10. I agree with what Tara is saying. Scripture clearly states that something is to be spoken as a part of this acceptance process. It also holds Christians accountable to share that message so that the truth of salvation can be heard.

    Romans 10:8-10 — 8 But what does it say? “The word is near you, in your mouth and in your heart” (that is, the word of faith which we preach): 9 that if you confess with your mouth the Lord Jesus and believe in your heart that God has raised Him from the dead, you will be saved. 10 For with the heart one believes unto righteousness, and with the mouth confession is made unto salvation.

    Romans 10:13 & 14 — 13 For “whoever calls on the name of the Lord shall be saved.” 14 How then shall they call on Him in whom they have not believed? And how shall they believe in Him of whom they have not heard? And how shall they hear without a preacher?

    As seen here, it’s not so much about the words that are spoken, but about the sincerity of those words.

  11. I think it’s good to speak, to confess, to acknowledge. I’m with you there. But, I don’t think that “scripture clearly states that something is to be spoken as a part of the acceptance process.”
    There are just too many place in the scripture that don’t say ANYTHING about certain words, or any words that need to be spoken.
    Here’s one place
    John 6:35 ¶ Jesus said to them, “I am the bread of life; he who comes to Me will not hunger, and he who believes in Me will never thirst…
    Here’s another
    John 6:47 “Truly, truly, I say to you, he who believes has eternal life.
    Here’s yet another by the same author
    Acts 16:30 and after he brought them out, he said, “Sirs, what must I do to be saved?”
    Acts 16:31 They said, “Believe in the Lord Jesus, and you will be saved, you and your household.”
    If “praying a prayer is a requirement for the “acceptance process” (which itself is not in the New Testament), if you have to repeat some words and be sincere (again, our words not the Bible’s) then you would see that over and over. You simply don’t.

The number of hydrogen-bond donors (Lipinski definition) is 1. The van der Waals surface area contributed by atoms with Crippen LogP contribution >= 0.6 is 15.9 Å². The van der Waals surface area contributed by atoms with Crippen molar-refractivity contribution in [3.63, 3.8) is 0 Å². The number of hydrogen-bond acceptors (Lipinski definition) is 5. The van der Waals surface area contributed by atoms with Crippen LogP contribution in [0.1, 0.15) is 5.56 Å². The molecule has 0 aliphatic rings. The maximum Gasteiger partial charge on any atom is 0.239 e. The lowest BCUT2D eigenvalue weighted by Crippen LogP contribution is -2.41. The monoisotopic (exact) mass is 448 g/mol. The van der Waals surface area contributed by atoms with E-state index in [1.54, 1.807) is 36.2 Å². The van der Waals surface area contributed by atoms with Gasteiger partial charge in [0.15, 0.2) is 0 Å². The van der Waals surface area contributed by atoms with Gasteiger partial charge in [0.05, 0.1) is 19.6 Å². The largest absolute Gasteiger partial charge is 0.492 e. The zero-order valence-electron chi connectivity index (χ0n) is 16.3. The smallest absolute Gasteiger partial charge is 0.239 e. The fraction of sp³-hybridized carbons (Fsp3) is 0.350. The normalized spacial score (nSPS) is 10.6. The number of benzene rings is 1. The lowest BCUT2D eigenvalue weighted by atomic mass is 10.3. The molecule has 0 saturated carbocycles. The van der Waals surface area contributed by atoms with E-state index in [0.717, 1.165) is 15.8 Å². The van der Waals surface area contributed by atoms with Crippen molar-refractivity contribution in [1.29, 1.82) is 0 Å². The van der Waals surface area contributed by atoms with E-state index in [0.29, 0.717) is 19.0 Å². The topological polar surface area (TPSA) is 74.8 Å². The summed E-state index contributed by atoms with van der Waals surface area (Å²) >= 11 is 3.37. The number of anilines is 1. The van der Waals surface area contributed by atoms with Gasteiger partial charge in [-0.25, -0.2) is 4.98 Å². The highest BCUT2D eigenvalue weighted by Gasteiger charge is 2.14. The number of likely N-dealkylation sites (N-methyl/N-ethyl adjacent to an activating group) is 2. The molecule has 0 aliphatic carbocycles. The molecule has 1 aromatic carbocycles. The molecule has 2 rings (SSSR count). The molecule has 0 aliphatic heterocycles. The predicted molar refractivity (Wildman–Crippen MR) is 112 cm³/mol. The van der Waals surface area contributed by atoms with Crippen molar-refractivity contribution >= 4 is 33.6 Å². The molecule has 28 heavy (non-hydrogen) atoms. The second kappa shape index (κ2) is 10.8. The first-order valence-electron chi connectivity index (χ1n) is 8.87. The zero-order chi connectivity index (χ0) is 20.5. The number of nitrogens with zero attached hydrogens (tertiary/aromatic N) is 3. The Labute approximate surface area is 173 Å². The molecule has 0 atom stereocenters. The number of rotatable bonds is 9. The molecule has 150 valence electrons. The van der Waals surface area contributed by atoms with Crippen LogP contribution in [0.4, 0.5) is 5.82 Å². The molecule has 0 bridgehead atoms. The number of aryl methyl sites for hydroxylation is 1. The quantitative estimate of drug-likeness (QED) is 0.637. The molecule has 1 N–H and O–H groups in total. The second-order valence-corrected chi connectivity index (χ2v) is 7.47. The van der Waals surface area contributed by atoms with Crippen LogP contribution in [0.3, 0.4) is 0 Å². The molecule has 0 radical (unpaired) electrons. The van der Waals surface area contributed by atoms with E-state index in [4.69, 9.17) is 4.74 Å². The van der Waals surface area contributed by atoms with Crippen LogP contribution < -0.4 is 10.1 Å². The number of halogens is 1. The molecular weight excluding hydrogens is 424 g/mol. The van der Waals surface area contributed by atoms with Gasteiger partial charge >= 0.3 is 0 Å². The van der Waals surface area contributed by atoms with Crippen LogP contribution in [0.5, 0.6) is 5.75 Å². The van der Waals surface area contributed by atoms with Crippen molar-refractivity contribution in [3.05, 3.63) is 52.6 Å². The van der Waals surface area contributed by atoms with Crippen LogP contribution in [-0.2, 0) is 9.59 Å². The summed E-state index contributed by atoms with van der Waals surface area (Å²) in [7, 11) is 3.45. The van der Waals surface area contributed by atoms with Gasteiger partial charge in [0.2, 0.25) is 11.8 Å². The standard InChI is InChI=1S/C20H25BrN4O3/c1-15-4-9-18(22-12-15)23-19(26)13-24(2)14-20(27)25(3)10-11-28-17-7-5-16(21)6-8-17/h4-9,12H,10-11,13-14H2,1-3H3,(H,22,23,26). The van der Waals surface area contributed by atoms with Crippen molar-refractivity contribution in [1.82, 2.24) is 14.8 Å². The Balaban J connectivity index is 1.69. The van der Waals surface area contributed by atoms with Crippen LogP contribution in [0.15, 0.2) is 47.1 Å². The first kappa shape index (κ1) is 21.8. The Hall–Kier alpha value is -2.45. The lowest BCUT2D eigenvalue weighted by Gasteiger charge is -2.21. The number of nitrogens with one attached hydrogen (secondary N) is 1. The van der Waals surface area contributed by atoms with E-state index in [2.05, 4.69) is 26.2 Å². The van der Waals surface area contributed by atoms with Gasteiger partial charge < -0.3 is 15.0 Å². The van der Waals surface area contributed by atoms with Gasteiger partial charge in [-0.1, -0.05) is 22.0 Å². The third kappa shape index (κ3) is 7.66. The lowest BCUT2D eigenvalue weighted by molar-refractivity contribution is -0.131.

Paul’s point in Romans is about the dependability of God and the availability of salvation. “Just cry out and call on the name of the Lord” he’s saying (quoting an Old T phrase).
    I know for many of us, myself included, “praying the prayer” has marked the beginning of our journey with God. I still invite people to do it every weekend at Journey. But let’s be real clear not to confuse how we have come to explain what it means to “believe on the Lord Jesus Christ” with what it actually means. That’s how we get off base.
    Hope this helps clarify things, at least my perspective on things.

    • Hi Ed,

      I am wondering if you and/or everyone else think that accepting or beleiving in Jesus secures entry into heaven. Even demons believe. James 2:19 “You believe that there is one God. Good! Even the demons beleive that – and shudder.”

      The question behind the question of heaven and hell seems to be how does a person get into heaven? According to Matthew 7:14 “small is the gate and narrow the road that leads to life, and only a few find it.”

      It is clear to me that there must be four things that take place in order to get to heaven. First, there must be a confession of sin, an admission that we have contradicted God’s law, and we are not worthy of going to heaven on our own. All of us have failed to reach God’s standard. Romans 3:23 “for all have sinned and fall short of the glory of God.”